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This is the story of what came to be known as the packaged house, one of the few architect-inspired attempts to manufacture and market a prefabricated home. The plan began in the 1940s as a major collaborative effort between Walter Gropius, then at the height of his fame, and Konrad Wachsmann, a rising star-both in exile from their native Germany. For both men, this was the culmination of many years of experience in the field of industrialized housing and an unparalleled opportunity to make their long-cherished dream of a factory-made house a reality. How did this venture, which seemed to have everything going for it, turn out to be such a dismal failure? The answers to that question make this one of the most fascinating studies in the annals of modern architecture.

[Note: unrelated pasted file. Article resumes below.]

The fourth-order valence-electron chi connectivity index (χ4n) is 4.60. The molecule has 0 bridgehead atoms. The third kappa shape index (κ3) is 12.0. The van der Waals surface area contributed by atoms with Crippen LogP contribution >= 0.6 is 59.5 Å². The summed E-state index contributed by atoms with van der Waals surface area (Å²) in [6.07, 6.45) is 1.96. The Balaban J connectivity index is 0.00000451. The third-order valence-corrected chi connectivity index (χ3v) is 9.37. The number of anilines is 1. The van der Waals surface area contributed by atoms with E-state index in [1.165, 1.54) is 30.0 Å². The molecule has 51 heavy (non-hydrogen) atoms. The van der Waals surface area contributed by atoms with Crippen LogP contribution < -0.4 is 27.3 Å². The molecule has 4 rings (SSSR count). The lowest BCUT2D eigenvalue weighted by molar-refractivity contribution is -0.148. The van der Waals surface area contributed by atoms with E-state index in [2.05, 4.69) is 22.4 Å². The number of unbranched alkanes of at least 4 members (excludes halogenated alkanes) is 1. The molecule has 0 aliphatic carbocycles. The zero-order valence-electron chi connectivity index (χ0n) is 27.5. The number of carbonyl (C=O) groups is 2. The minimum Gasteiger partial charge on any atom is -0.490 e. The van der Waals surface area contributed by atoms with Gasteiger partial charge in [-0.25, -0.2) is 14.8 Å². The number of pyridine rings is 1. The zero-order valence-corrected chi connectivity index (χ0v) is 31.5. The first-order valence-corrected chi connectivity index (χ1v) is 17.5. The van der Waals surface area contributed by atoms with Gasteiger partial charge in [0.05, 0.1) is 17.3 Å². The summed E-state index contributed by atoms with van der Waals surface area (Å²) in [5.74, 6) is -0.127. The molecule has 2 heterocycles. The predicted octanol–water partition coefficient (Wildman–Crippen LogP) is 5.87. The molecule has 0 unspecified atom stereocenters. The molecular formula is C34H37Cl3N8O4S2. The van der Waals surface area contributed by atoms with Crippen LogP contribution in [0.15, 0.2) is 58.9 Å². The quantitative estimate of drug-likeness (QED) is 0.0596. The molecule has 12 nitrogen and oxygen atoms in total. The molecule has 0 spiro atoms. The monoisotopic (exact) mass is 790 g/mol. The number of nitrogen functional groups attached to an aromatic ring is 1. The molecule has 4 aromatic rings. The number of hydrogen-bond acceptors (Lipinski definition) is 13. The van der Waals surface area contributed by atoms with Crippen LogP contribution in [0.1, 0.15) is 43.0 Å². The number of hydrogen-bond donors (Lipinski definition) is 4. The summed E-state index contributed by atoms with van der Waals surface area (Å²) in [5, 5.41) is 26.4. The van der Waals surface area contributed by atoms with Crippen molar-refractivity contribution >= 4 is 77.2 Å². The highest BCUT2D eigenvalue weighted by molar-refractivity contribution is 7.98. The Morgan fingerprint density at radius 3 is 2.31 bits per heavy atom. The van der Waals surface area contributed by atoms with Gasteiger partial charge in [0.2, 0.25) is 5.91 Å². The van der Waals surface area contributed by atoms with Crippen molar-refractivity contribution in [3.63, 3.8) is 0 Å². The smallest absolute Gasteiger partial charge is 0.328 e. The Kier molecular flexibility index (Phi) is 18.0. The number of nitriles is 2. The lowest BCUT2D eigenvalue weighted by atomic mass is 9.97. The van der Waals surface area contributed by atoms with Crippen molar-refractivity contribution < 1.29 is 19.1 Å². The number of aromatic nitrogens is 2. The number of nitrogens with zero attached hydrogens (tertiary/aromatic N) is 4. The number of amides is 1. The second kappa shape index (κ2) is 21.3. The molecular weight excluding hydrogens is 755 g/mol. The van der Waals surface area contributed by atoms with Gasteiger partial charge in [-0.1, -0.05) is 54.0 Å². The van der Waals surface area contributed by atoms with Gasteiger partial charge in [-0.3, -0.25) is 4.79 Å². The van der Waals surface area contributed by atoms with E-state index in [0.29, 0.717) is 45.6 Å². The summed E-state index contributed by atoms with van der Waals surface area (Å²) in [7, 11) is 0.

Gilbert Herbert's analysis of the bold undertaking has within it not only the elements of personal drama, as far as Gropius and Wachsmann are concerned, but it unfolds consequences of more drastic significance for the development of industrially-produced housing the world over. Both architects represented a formidable combination of ability and experience; both had contributed significantly to the theory and practice of prefabrication, and had devised a system that was technically impeccable. That only a small number of these immaculately conceived and engineered houses was actually sold was not only a great disappointment for them, it was a grave shock to the whole movement for industrially-produced housing.
The facts of the Gropius-Wachsmann casenow fully disclosed with extensive visual documentationare instructive in themselves. But the real significance of this book lies in its ability to relate the facts to the history of industrialized housing and to the modern architect's confrontation with technological, economic, and social forces.